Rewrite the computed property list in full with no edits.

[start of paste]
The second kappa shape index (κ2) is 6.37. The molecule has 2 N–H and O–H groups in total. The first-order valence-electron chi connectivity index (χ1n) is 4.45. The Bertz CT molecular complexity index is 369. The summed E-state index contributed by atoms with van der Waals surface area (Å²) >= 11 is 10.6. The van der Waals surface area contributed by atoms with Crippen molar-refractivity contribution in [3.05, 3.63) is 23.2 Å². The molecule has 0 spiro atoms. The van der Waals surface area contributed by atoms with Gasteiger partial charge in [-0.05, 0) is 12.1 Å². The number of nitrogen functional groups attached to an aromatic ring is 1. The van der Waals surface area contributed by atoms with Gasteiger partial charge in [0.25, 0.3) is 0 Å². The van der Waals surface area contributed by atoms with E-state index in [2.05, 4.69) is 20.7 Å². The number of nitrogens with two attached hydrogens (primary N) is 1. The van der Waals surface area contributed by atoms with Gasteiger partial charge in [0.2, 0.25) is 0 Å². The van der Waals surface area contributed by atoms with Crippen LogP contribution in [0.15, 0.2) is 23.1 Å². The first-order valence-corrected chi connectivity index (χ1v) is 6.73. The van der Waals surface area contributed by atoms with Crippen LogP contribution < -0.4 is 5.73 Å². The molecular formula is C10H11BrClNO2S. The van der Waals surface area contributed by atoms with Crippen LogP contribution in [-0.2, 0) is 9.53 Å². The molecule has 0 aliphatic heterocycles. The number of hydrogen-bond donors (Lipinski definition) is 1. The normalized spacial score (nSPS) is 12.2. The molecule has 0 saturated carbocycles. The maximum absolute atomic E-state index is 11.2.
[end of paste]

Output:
The second kappa shape index (κ2) is 6.37. The molecule has 2 N–H and O–H groups in total. The first-order valence-electron chi connectivity index (χ1n) is 4.45. The Bertz CT molecular complexity index is 369. The summed E-state index contributed by atoms with van der Waals surface area (Å²) >= 11 is 10.6. The van der Waals surface area contributed by atoms with Crippen molar-refractivity contribution in [3.05, 3.63) is 23.2 Å². The molecule has 0 spiro atoms. The van der Waals surface area contributed by atoms with Gasteiger partial charge in [-0.05, 0) is 12.1 Å². The number of nitrogen functional groups attached to an aromatic ring is 1. The van der Waals surface area contributed by atoms with Gasteiger partial charge in [0.25, 0.3) is 0 Å². The van der Waals surface area contributed by atoms with E-state index in [2.05, 4.69) is 20.7 Å². The number of nitrogens with two attached hydrogens (primary N) is 1. The van der Waals surface area contributed by atoms with Gasteiger partial charge in [0.2, 0.25) is 0 Å². The van der Waals surface area contributed by atoms with Crippen LogP contribution in [0.15, 0.2) is 23.1 Å². The first-order valence-corrected chi connectivity index (χ1v) is 6.73. The van der Waals surface area contributed by atoms with Crippen LogP contribution < -0.4 is 5.73 Å². The molecular formula is C10H11BrClNO2S. The van der Waals surface area contributed by atoms with Crippen LogP contribution in [-0.2, 0) is 9.53 Å². The molecule has 0 aliphatic heterocycles. The number of hydrogen-bond donors (Lipinski definition) is 1. The normalized spacial score (nSPS) is 12.2. The molecule has 0 saturated carbocycles. The maximum absolute atomic E-state index is 11.2.